“I don’t know how we were able to run as well as we did in college with the candy intake that we had,” he said. “It was a fun time, it was great to be young. I can’t get away with any of that stuff now. The candy intake is down to a pack of M&M’s a night, but not much has changed in our personalities and the way we are together.”
Despite the hype and expectations surrounding the duo, both of them had difficult freshman seasons for the Ducks. Kwiatkowski redshirted the cross country season, and in his first collegiate meet, the 2008 UW Indoor Preview, he fractured his arm after being pushed, effectively ending his season.
Centrowitz ran twice during cross country and even managed a Top-30 finish at the Pac-12 Championships, but the coaches decided he would redshirt both the indoor and outdoor track seasons.
“They both struggled their first year,” Powell said. “I guess you could say they were just a little on the immature side coming in, just trying to figure out what it means to balance running and academics, and being away from home, so there was a lot of growing up. I remember riding them on basic things like, ‘What time did you guys go to bed?’”
As their freshman year came to an end, Centrowitz seriously considered transferring back to the East Coast to be closer to home. However, Powell was once again the reason he decided to stay, and it turned out to be the right choice. Centrowitz had a breakout season and over the next few years, both he and Kwiatkowski brought records, All-American honors, and NCAA titles to Eugene.
“In track and field, not every season, not every year is going to be great year,” Centrowitz said. “But Andy is going to treat you the same as the top guys who are running for national titles. I think that’s what makes Andy so great. He is the same guy from the day you sign your letter of intent to run for him to years after you graduate and go on to a different career path.”
Centrowitz and Kwiatkowski also began rooming together, which they would do for the rest of their time at Oregon along with a non-athlete named Ignatius Gambee. And after Centrowitz visited Bellingham the summer after their freshman year, Kwiatkowski returned the favor, spending the two off seasons after their junior and senior years in Maryland where they worked cross country camps and trained.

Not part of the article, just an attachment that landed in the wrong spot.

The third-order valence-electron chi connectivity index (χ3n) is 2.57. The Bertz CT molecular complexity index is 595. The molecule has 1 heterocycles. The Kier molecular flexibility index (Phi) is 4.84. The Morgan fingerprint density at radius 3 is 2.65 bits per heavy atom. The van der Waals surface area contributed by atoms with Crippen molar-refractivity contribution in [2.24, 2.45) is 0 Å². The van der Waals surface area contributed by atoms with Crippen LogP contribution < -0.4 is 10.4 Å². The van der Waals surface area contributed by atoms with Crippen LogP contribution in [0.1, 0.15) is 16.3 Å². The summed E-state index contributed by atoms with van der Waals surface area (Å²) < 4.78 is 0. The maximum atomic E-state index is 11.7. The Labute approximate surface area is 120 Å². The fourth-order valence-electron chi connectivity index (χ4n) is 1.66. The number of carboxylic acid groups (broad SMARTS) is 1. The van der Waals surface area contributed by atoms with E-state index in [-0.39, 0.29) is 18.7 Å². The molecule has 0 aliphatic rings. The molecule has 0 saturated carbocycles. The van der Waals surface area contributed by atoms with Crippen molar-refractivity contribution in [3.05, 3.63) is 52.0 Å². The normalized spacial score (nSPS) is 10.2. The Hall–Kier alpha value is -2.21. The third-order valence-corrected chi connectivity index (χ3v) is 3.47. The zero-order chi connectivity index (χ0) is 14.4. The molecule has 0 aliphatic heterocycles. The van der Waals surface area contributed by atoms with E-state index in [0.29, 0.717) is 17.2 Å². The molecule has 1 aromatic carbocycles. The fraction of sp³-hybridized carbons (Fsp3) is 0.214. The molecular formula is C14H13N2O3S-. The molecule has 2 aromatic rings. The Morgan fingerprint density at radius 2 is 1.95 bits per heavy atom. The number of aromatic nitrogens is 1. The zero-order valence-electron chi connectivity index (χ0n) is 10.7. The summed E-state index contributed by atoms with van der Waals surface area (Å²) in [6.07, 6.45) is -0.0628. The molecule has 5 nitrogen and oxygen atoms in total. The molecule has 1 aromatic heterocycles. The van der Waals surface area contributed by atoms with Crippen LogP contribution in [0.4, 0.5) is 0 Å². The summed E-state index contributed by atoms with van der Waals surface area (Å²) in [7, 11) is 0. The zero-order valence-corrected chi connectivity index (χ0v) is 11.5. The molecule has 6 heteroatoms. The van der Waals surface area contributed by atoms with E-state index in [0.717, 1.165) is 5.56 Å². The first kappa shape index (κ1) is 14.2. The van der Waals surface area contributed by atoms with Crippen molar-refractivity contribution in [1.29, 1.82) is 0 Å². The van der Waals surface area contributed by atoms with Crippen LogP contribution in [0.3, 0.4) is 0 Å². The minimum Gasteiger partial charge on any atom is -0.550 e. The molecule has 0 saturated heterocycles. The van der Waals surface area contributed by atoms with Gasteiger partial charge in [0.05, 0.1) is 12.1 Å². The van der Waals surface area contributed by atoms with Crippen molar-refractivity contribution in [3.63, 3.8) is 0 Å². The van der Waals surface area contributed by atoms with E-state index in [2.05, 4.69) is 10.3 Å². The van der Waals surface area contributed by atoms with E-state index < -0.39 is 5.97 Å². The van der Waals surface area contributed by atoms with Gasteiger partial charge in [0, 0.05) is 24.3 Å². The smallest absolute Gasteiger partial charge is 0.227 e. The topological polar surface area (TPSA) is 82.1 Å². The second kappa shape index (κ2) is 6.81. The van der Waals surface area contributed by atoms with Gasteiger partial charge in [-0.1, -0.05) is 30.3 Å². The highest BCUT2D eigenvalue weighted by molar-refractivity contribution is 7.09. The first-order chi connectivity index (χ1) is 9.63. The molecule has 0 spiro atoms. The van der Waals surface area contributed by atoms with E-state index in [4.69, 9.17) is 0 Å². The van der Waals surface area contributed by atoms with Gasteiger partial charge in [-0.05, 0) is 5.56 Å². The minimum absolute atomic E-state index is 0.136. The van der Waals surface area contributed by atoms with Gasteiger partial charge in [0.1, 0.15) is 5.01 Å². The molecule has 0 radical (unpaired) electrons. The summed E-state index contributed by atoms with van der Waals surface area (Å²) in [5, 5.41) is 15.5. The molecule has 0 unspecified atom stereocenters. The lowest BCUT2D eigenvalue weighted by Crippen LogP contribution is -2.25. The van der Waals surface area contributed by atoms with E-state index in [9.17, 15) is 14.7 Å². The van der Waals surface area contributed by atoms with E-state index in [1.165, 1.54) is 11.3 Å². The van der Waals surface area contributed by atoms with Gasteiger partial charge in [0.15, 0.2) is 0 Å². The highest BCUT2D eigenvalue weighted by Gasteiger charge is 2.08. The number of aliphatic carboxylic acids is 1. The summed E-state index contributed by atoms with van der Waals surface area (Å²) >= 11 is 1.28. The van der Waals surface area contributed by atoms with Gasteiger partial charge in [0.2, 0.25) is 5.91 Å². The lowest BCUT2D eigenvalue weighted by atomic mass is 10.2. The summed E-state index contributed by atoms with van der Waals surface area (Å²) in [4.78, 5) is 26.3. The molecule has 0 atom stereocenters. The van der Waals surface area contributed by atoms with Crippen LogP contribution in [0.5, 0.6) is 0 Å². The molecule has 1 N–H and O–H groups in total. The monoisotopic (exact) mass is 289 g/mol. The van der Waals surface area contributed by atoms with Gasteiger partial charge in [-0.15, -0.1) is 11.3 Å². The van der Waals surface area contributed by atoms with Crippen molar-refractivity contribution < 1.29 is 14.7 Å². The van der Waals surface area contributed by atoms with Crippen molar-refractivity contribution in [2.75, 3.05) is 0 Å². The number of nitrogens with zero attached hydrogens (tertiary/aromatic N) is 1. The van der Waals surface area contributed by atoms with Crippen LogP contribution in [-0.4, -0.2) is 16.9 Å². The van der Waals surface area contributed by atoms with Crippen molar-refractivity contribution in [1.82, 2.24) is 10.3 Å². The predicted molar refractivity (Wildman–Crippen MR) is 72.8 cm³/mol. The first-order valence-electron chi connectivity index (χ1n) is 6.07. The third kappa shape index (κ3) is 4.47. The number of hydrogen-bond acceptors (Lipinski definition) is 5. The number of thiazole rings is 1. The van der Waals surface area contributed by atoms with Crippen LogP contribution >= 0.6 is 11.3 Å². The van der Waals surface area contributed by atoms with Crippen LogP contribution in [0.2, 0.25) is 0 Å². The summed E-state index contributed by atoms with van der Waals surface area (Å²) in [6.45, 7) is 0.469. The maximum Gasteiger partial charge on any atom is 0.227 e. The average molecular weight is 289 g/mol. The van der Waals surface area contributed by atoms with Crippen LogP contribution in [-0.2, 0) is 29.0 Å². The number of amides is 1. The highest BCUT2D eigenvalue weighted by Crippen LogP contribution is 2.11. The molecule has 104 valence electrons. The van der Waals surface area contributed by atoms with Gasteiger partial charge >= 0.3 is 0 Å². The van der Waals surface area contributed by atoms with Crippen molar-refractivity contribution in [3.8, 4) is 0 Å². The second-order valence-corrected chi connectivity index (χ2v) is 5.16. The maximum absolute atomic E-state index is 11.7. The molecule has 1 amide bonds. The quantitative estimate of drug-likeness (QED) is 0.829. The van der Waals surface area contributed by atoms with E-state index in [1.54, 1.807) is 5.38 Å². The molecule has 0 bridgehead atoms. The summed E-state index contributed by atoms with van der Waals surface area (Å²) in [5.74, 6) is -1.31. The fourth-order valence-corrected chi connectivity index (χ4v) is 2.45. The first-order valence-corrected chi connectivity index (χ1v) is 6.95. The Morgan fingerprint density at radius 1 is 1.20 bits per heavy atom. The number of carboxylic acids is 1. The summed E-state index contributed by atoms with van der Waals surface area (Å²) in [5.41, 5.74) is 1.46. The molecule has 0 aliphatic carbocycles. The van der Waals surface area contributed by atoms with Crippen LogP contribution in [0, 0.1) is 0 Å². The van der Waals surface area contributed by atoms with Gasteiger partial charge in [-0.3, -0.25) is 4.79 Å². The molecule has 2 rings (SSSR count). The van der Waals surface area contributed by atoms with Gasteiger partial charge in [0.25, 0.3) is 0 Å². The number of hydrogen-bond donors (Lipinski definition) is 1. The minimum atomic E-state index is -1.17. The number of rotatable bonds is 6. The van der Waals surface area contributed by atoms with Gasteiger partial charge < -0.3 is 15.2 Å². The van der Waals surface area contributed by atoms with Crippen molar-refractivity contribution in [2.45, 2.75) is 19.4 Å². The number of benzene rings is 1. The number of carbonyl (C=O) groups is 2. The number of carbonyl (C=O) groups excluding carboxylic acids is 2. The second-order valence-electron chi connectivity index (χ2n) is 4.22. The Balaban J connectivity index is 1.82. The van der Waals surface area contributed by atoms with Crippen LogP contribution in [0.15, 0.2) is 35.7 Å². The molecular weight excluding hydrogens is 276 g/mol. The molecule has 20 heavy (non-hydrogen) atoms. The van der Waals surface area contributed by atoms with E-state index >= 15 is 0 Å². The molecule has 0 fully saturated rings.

Centrowitz left Oregon in 2011 as a bonafide superstar in the track world, winning three Pac-12 titles and the 2011 NCAA title in the 1,500 meters. Kwiatkowski stayed for a fifth season after battling through multiple injuries and became an All-American in the 5,000 meters.
From there the trio split up. Centrowitz continued to compete professionally around the world, and represented the United States at the 2012 London Olympics where he missed the podium by 0.04 seconds. Kwiatkowski also ran competitively and picked up a job as a volunteer assistant at American University under Centrowitz’s father, whom he’d met on his trips back east during college.
“Chris has been a very inspiring and motivating thing for me to see,” Centrowitz said. “For Chris to go from a volunteer coach at AU to assistant coach to full time to now an assistant at a big Power Five program. He’s worked his tail off like no one I’ve seen in this sport. He’s someone in my corner that I credit a lot of my success to.”
They did manage to stay in touch though. To this day, Kwiatkowski and Centrowitz continue to use video games to keep up to date on each others lives, though the game has changed from Halo to PubG.
“It’s like any sibling relationship,” Kwiatkowski said. “There’s days and maybe even weeks where you don’t really get in touch, but you can pick right up where you left off and it can be like there wasn’t even a minute between that gap.”
And no matter where in the world Kwiatkowski and Centrowitz were, every summer they would get a phone call from Powell, who was still overseeing the distance program at Oregon, asking about their lives and letting them know what he was doing. It’s what he calls the “big picture life stuff.”
“There’s a lot of good coaches out there, and I think I do fine with writing up the workouts,” Powell said. “But I really try to do a good job connecting with the athletes and understanding other parts of their lives.”
During the summer of 2016 in Rio de Janeiro, Centrowitz became the first American in over a century to win a gold medal in the 1,500 meters. And thousands of miles away, Powell and Kwiatkowski watched along with the rest of the world.